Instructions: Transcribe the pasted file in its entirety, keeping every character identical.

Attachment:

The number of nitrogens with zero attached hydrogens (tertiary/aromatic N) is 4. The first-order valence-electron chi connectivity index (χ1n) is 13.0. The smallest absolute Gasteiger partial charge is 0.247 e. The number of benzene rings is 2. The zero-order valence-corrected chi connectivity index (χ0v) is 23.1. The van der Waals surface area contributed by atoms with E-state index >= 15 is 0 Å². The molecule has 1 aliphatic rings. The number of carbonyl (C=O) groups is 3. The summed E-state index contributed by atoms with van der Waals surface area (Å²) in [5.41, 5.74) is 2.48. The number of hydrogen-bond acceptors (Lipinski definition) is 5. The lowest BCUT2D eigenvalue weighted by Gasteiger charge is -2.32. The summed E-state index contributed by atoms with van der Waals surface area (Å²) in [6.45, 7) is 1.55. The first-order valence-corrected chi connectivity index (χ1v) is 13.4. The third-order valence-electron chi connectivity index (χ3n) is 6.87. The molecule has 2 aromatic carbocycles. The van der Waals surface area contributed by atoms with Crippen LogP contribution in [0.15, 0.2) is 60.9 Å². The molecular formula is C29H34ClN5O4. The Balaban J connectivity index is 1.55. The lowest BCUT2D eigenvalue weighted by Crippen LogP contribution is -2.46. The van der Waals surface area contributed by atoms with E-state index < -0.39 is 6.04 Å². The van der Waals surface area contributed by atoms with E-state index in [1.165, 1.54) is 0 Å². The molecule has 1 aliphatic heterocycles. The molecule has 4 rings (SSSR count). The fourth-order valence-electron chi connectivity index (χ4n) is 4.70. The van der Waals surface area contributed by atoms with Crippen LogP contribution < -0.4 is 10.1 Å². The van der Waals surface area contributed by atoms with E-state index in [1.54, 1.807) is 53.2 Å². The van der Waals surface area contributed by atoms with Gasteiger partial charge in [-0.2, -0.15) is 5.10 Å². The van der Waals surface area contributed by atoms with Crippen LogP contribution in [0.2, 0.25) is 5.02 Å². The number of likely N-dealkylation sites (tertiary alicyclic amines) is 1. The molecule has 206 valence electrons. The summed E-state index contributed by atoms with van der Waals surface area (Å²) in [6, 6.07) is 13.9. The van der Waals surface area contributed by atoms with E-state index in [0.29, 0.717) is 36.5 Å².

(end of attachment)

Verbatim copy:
The number of nitrogens with zero attached hydrogens (tertiary/aromatic N) is 4. The first-order valence-electron chi connectivity index (χ1n) is 13.0. The smallest absolute Gasteiger partial charge is 0.247 e. The number of benzene rings is 2. The zero-order valence-corrected chi connectivity index (χ0v) is 23.1. The van der Waals surface area contributed by atoms with E-state index >= 15 is 0 Å². The molecule has 1 aliphatic rings. The number of carbonyl (C=O) groups is 3. The summed E-state index contributed by atoms with van der Waals surface area (Å²) in [5.41, 5.74) is 2.48. The number of hydrogen-bond acceptors (Lipinski definition) is 5. The lowest BCUT2D eigenvalue weighted by Gasteiger charge is -2.32. The summed E-state index contributed by atoms with van der Waals surface area (Å²) in [6.45, 7) is 1.55. The first-order valence-corrected chi connectivity index (χ1v) is 13.4. The third-order valence-electron chi connectivity index (χ3n) is 6.87. The molecule has 2 aromatic carbocycles. The van der Waals surface area contributed by atoms with Crippen LogP contribution in [0.15, 0.2) is 60.9 Å². The molecular formula is C29H34ClN5O4. The Balaban J connectivity index is 1.55. The lowest BCUT2D eigenvalue weighted by Crippen LogP contribution is -2.46. The van der Waals surface area contributed by atoms with E-state index < -0.39 is 6.04 Å². The van der Waals surface area contributed by atoms with E-state index in [1.165, 1.54) is 0 Å². The molecule has 1 aliphatic heterocycles. The molecule has 4 rings (SSSR count). The fourth-order valence-electron chi connectivity index (χ4n) is 4.70. The van der Waals surface area contributed by atoms with Crippen LogP contribution < -0.4 is 10.1 Å². The van der Waals surface area contributed by atoms with E-state index in [1.54, 1.807) is 53.2 Å². The van der Waals surface area contributed by atoms with Gasteiger partial charge in [-0.2, -0.15) is 5.10 Å². The van der Waals surface area contributed by atoms with Crippen LogP contribution in [0.2, 0.25) is 5.02 Å². The number of likely N-dealkylation sites (tertiary alicyclic amines) is 1. The molecule has 206 valence electrons. The summed E-state index contributed by atoms with van der Waals surface area (Å²) in [6, 6.07) is 13.9. The van der Waals surface area contributed by atoms with E-state index in [0.29, 0.717) is 36.5 Å².